Image_1_Involvement of Epidermis Cell Proliferation in Defense Against Beauveria bassiana Infection.tif (137.09 kB)
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posted on 16.09.2021, 04:31 authored by Wuren Huang, Ruijuan Tang, Shirong Li, Ying Zhang, Rongbing Chen, Liyuan Gong, Xuefei Wei, Yingyu Tang, Qiuning Liu, Lei Geng, Guoqing Pan, Brenda T. Beerntsen, Erjun Ling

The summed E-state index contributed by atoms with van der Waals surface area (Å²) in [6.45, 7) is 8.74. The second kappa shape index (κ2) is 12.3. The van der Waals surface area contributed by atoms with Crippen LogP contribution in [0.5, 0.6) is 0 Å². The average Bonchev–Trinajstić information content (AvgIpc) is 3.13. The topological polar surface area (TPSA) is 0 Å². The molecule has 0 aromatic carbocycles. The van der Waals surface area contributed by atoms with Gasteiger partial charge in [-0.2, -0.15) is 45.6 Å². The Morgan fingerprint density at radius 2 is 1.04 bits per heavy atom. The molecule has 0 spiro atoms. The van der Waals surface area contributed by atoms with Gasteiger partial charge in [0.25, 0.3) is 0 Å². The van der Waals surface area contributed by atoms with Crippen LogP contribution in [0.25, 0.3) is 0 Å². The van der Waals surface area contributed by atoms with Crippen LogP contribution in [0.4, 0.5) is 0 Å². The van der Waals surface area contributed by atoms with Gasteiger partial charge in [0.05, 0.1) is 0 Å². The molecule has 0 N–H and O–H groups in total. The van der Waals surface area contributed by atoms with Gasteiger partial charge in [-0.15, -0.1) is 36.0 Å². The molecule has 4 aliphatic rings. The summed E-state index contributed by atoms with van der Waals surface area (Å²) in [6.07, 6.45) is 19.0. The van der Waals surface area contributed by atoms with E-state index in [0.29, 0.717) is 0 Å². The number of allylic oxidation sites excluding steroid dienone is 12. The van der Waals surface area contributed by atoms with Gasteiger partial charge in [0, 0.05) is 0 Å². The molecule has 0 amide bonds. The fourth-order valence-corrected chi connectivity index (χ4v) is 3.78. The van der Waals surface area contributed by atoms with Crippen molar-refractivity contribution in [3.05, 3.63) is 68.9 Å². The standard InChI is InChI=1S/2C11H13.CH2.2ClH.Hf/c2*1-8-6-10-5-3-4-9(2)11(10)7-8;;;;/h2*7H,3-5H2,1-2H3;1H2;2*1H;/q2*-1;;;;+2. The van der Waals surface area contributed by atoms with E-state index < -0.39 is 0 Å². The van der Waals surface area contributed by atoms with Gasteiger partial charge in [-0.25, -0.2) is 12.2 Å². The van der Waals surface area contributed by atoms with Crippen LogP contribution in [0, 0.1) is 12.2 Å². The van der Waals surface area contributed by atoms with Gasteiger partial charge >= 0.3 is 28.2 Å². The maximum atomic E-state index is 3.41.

Entomopathogenic fungi Beauveria bassiana can infect many species of insects and is used as a biological pesticide world-wide. Before reaching the hemocoel, B. bassiana has to penetrate the integument which is composed of a thick chitin layer and epidermal cells. Some chitinase, protease and lipase secreted by B. bassiana are probably involved in the fungal penetration of the integument. While microscopic proof is needed, it is difficult to locate the precise infection sites following the traditional method of immersion infection. Consequently, we developed a new method to inoculate conidia solution into a single fixed-site on the back of one segment. This fixed-site infection method is pathogenic but it is also dose dependent. Using the fixed-site infection protocol, it is also very convenient to track hyphae inside the cuticle layer by light and transmission electron microscopy. The fact that few hyphae were detected inside the chitin layer after fixed-site infection with mutant ΔBPS8, a protease secreted during fungi germination, indicates that this method is suitable for screening genes involved in penetrating the integument in large scale. We also found that melanization occurs before new hyphae penetrate the chitin layer. Most importantly, we discovered that fungal infection can induce epidermal cell proliferation through DNA duplication and cell division, which is essential for the host to defend against fungal infection. Taken together the fixed-site infection method may be helpful to determine the mechanism of fungal and host interaction in the integument so as to effectively exert fungal biological virulence.

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